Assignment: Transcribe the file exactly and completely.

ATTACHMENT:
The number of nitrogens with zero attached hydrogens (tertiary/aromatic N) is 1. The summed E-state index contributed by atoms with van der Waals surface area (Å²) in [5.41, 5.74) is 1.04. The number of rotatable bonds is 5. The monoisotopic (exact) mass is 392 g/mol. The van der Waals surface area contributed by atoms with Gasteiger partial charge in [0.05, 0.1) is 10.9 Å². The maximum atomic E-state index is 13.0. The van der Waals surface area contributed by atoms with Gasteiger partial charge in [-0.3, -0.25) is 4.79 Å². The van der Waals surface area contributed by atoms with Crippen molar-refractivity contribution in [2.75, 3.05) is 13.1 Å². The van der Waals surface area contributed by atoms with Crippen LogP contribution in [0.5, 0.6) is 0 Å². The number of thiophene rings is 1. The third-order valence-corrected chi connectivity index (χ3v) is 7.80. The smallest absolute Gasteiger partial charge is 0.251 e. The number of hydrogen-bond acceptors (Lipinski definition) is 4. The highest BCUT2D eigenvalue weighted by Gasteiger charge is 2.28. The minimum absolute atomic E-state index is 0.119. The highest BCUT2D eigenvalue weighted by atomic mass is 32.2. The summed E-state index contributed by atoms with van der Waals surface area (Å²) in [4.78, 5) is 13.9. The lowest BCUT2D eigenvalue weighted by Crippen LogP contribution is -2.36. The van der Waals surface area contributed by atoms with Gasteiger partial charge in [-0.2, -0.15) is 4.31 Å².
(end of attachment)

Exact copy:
The number of nitrogens with zero attached hydrogens (tertiary/aromatic N) is 1. The summed E-state index contributed by atoms with van der Waals surface area (Å²) in [5.41, 5.74) is 1.04. The number of rotatable bonds is 5. The monoisotopic (exact) mass is 392 g/mol. The van der Waals surface area contributed by atoms with Gasteiger partial charge in [0.05, 0.1) is 10.9 Å². The maximum atomic E-state index is 13.0. The van der Waals surface area contributed by atoms with Gasteiger partial charge in [-0.3, -0.25) is 4.79 Å². The van der Waals surface area contributed by atoms with Crippen molar-refractivity contribution in [2.75, 3.05) is 13.1 Å². The van der Waals surface area contributed by atoms with Crippen LogP contribution in [0.5, 0.6) is 0 Å². The number of thiophene rings is 1. The third-order valence-corrected chi connectivity index (χ3v) is 7.80. The smallest absolute Gasteiger partial charge is 0.251 e. The number of hydrogen-bond acceptors (Lipinski definition) is 4. The highest BCUT2D eigenvalue weighted by Gasteiger charge is 2.28. The minimum absolute atomic E-state index is 0.119. The highest BCUT2D eigenvalue weighted by atomic mass is 32.2. The summed E-state index contributed by atoms with van der Waals surface area (Å²) in [4.78, 5) is 13.9. The lowest BCUT2D eigenvalue weighted by Crippen LogP contribution is -2.36. The van der Waals surface area contributed by atoms with Gasteiger partial charge in [-0.2, -0.15) is 4.31 Å².